In How We Decide, by Jonah Lehrer, he discusses the two tracks in our brain that are responsible for decision-making: one is emotional, one is rational, and they BOTH matter.

Since most people – especially women – are very in touch with their emotions, I stress a very rational approach to love, as exhibited by this blog, my newsletters and my books: If one thing isn’t working, try another thing. If men do X, you should do Y. It’s not about right and wrong; it’s about effective and ineffective, and so forth.

But despite this, you shouldn’t ignore a deep-seated emotion. If you get the feeling that a man is a creep, dump him. If you get the feeling that a man is unable to communicate in a way that satisfies you, dump him. If you get the feeling that he is not to be trusted with his word and commitment to you, dump him.

You have to listen to that loud voice that says NO.

The problem is: that voice isn’t there to tell you YES.

Every time you’ve heard the YES voice, you’ve been WRONG.

And that’s where the rational brain comes in.

The decision to marry my wife was a rational decision. That isn’t to say that I didn’t love her, but rather that I didn’t “just know.”

What I did know was that I’d dated 300 women before.

What I did know was that the girlfriends I loved in the past all dumped me.

What I did know was that my girlfriend made me laugh, she accepted me despite my faults, and that there was never any drama.

What I did know was that even if I didn’t have that “feeling,” I’d never before had such an easy, enjoyable relationship that brought out the best in me and made me feel loved.

So I proposed to her in 2008 – even though I wasn’t “positive.”

It was the best decision I’ve ever made. I’m reminded of it every day.

When you find a guy who could be “the one,” it’s not about the intensity of the feeling – as much as everyone wants to tell you that.

It’s about a) whether your life is better with him than it would be if you weren’t with him, and b) whether you can realistically have a better relationship with someone else.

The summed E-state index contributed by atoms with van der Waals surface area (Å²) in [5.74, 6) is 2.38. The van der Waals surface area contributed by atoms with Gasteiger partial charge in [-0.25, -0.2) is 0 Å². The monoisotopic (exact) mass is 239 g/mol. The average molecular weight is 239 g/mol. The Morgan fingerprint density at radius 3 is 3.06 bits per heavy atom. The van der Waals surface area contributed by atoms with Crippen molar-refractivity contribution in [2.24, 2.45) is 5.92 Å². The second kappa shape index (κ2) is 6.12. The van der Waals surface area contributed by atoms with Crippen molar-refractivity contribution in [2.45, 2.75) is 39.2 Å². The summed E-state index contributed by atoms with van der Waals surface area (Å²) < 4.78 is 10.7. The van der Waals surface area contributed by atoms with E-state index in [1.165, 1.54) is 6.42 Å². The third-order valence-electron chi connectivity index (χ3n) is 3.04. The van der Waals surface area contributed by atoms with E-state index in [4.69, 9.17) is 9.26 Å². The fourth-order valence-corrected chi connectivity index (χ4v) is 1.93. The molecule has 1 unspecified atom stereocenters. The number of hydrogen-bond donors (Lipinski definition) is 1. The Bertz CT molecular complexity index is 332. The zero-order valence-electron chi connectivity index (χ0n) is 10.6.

If a man is a great boyfriend, I already know the answer to a).

As for the answer to b), you may think that you can find all the same great qualities in your man in a package that is taller, richer, smarter, or funnier.

Once I realized that I was comparing my girlfriend to a fantasy instead of comparing her to my very flawed past girlfriends, my decision became easy. It can be for you, too.

But you’ve gone 31 years and you haven’t done so yet. Why are you so sure you can do better than a great guy who wants to commit to you? Because of a “feeling” that’s always failed you in the past?

Once I realized that I was comparing my girlfriend to a fantasy instead of comparing her to my very flawed past girlfriends, my decision became easy. It can be for you, too.

So where do you begin?

Start with assessing whether you have fun with a guy on the first couple of dates.

Continue with how enthusiastic he is about being your boyfriend in the next few dates.

If both of those conditions are met, try an exclusive relationship. Not marriage. Just boyfriend/girlfriend. See what it feels like. After all, you can’t build anything if you’re always moving.

Then, just put one foot in front of the other, month after month, and see where the relationship goes.

Like me, you may find that the person who felt temporary at the beginning turns out to be the most permanent fixture in your entire life.

Good luck.